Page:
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Modern exploration methods lead to significant discoveries
by Virginia Heffernan on August 15, 2008 expertise
Diamonds North Amaruk Camp in Nunavut
Diamond exploration and discovery is undergoing a renaissance in Canada's north that rivals the first wave of successful exploration in the early nineties, though the activity is going largely unrecognized.
The Ekati and Diavik mines, products of the original rush and investor frenzy that followed the discovery of diamonds near Lac de Gras, NWT in 1991, continue to churn out billions of dollars worth of diamonds each year and a third mine, Snap Lake, is gearing up for full production in mid-2008.
Meanwhile, mining companies are spending more than ever on diamond exploration in Canada and using modern exploration techniques to get some spectacular results. Last year more than $50 million was spent in Nunavut alone on 41 different projects, though few - even within the mining industry - are aware of the scope of the activity.
"There are some very high grade discoveries going under the radar screen," Pamela Strand, president and CEO of Edmonton-based Shear Minerals, told members of the Canadian Institute of Mining (CIM) and Women in Mining (WIM) at a joint luncheon in Toronto.
Some companies are investigating areas that have never been explored for diamonds before but show potential for the diamond host rock, kimberlite, while others are re-evaluating old prospects by revisiting data with faster and more sophisticated processing techniques.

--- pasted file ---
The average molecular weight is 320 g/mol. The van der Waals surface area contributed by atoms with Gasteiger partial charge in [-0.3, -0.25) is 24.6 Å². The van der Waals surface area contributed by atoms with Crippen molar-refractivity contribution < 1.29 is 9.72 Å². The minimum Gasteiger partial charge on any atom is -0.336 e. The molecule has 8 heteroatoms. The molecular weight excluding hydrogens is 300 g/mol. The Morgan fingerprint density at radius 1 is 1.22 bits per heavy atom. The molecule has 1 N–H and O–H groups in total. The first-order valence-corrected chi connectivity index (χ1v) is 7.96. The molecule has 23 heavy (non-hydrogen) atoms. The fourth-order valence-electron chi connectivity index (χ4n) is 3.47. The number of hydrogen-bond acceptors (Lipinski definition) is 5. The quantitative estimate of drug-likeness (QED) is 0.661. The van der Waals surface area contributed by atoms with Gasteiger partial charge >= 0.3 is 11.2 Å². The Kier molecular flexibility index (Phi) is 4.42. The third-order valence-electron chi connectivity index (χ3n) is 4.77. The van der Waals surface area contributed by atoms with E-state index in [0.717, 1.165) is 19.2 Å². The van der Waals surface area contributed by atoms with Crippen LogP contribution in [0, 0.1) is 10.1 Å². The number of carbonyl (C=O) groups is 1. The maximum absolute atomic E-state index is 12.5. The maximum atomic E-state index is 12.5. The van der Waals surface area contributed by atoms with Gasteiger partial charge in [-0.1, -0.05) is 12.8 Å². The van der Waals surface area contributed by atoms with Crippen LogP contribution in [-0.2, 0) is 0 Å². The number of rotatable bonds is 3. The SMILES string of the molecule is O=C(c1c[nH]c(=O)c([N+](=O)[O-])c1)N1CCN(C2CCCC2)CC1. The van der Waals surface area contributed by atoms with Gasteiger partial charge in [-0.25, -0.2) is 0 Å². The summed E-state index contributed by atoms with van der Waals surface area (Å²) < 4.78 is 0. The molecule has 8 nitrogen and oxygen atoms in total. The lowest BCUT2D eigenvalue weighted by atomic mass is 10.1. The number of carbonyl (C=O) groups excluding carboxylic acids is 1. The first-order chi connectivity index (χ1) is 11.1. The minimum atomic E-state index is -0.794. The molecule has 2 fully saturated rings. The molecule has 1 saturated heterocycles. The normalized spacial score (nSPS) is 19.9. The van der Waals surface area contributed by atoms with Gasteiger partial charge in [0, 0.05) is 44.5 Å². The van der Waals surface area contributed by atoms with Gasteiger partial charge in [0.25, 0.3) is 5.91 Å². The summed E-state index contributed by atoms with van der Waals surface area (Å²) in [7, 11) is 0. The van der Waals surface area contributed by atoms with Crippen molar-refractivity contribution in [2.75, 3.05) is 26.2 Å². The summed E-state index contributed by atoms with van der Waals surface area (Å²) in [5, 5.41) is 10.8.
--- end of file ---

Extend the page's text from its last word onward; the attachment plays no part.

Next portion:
In both cases, modern exploration methods, especially improvements in the ability to trace and analyze kimberlite indicator minerals such as pyrope garnet, chromite and chrome-diopside, have led to significant discoveries.
The main reason Canada attracts more diamond exploration spending than any other part of the world is because the county is blessed with large cratons, ancient stable parts of the earth's crust that are prospective for kimberlites. Exploration over the years has confirmed that many of these cratons have indicator mineral chemistry in the diamond stability field.
In northern Canada, it takes a combination of mineral chemistry, knowledge of regional ice advance and retreat patterns, and geophysical sleuthing to find potentially diamond-bearing kimberlites. The process is slow, pain-staking and expensive because in the early days, prospective areas can span hundreds of millions of acres.
Take Vancouver-based Diamonds North, for instance, one of the most active diamond explorers in Nunavut and the Northwest Territories. In 2002 the company identified more than 300 million acres that were prospective for diamonds and spent $9 million on till sampling over the ensuing years. Based on the resulting mineral geochemistry, the junior narrowed its focus to eight million acres encompassing four district-scale projects, including the flagship Amaruk project in eastern Nunavut.
"A lot of the previous exploration was on the Slave craton so we stepped out of that area into another area we thought would have the old Archean signature," says Mark Kolebaba, president of Diamonds North. "One of the early samples had 1,400 indicator minerals and that's what kicked off the staking rush."